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Regular Expression: (?<=\D|^)(1[358]\d{9})(?=\D|$)

when I use boost regex:

C++
char pat[] = {"(?<=\\D|^)(1[358]\\d{9})(?=\\D|$)"};
boost::regex reg(pat);


here throw an exception!

If I use POSIX, no exception, but can't match, for example:
boost::regex reg(pat, regbase::basic_syntax_group);
std::string str("+86 18601234567 tel.");

bool matched = regex_match(str, reg); // false!!!

who can tell me what's the matter? Pls send email to jianggx@hotmail.com, thanks!

What I have tried:

when I use C#, it's ok.
for example:

C#
string pat = @"(?<=\D|^)(1[358]\d{9})(?=\D|$)";
string myinfo= "custom name: name1;tel:+86 18601234567;addr:beijing.";
Regex rg = new Regex(pattern);
MatchCollection mc = rg.Matches(myinfo);
Posted
Updated 30-Apr-16 4:25am
Comments
PIEBALDconsult 17-Apr-16 13:04pm
   
What is the Exception? Please use "Improve question" to add context and detail.
And don't put your email address in a public forum unless you enjoy spam.
Sergey Alexandrovich Kryukov 17-Apr-16 13:51pm
   
The expression is shown; and the bug is obvious: '?'. I answered the question.
—SA
Sergey Alexandrovich Kryukov 17-Apr-16 13:57pm
   
Thank you for your note; I removed my solution. The engine I tried did not understand '?'. I'll try another one, a very comprehensive ECMAScript's one...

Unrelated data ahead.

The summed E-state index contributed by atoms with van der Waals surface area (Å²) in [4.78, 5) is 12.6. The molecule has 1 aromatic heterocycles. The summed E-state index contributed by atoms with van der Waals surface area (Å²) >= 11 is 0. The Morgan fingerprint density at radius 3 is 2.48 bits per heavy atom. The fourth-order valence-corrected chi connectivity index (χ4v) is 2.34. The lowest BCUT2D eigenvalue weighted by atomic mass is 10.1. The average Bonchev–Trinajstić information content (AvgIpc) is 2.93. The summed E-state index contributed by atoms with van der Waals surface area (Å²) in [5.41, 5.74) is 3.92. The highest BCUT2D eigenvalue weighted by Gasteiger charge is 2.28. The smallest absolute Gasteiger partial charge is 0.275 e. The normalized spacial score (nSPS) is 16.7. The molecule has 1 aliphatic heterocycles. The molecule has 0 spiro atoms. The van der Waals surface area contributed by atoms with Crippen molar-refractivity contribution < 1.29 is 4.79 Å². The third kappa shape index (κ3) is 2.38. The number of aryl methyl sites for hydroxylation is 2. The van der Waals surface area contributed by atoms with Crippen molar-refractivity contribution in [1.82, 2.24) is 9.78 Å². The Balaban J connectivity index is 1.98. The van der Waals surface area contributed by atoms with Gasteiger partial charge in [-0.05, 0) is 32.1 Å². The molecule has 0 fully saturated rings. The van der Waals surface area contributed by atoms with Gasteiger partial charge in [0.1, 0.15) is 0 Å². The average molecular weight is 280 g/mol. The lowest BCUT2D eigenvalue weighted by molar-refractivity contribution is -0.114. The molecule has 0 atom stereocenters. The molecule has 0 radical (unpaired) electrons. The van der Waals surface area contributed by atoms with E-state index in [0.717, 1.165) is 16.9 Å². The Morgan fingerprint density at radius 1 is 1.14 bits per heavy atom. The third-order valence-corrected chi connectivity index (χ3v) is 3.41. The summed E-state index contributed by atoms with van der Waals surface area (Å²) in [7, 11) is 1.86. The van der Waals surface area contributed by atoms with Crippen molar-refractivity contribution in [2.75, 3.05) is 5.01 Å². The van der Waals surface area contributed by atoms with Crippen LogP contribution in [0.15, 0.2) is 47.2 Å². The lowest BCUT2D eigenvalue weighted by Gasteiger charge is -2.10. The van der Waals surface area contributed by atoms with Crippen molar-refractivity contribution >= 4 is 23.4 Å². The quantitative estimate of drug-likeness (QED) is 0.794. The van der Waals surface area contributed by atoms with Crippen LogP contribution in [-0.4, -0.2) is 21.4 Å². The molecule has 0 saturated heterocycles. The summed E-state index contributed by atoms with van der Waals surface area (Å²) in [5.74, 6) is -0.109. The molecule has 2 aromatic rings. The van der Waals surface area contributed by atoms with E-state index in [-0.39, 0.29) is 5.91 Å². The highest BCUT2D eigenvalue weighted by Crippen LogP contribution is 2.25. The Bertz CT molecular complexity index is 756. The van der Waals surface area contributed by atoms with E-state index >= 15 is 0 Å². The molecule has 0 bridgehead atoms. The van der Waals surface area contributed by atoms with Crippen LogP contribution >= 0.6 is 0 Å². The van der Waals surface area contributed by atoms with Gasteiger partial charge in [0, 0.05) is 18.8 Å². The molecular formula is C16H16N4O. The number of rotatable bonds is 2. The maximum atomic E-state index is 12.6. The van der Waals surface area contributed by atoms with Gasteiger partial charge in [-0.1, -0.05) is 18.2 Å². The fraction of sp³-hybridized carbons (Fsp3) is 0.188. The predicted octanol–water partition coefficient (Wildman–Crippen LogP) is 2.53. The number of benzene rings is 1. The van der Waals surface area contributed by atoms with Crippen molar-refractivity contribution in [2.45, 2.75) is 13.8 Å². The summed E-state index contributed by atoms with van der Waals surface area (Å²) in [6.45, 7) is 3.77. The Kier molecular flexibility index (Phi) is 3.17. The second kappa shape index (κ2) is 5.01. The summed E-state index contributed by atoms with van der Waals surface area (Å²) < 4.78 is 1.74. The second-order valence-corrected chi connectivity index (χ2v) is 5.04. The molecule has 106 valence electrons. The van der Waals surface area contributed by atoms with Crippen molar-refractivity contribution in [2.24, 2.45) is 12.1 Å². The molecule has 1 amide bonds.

Tried... It also doesn't work, reports "invalid group". Removing or escaping '?' makes it valid.

My conclusion would be: this feature is poorly supported by regex engines, should better be avoided. What do you think?

—SA
PIEBALDconsult 17-Apr-16 14:09pm
   
My understanding is that .net has a lot of "extra" features that maybe should be avoided if one wants to support multiple engines, yes.
I don't know of an actual standard for RegEx.
Sergey Alexandrovich Kryukov 17-Apr-16 14:40pm
   
That's right. Anyway, I tried Mozilla, Opera and Chrome. All show the same error related to '?'.
Note that these engines are very advanced; they support ECMAScript regular expressions, with Unicode and other advanced features.
—SA

1 solution

Sergey was close (?<=\D|^) is called a Positive Lookbehind assertion. It isn't supported in Posix and some versions of Java. C# supports both positive and negative lookbehind.

If you have to use Posix you will need to rework the expression to exclude the positive lookbehind. Nothing is broken it's a feature support issue.
   
v3

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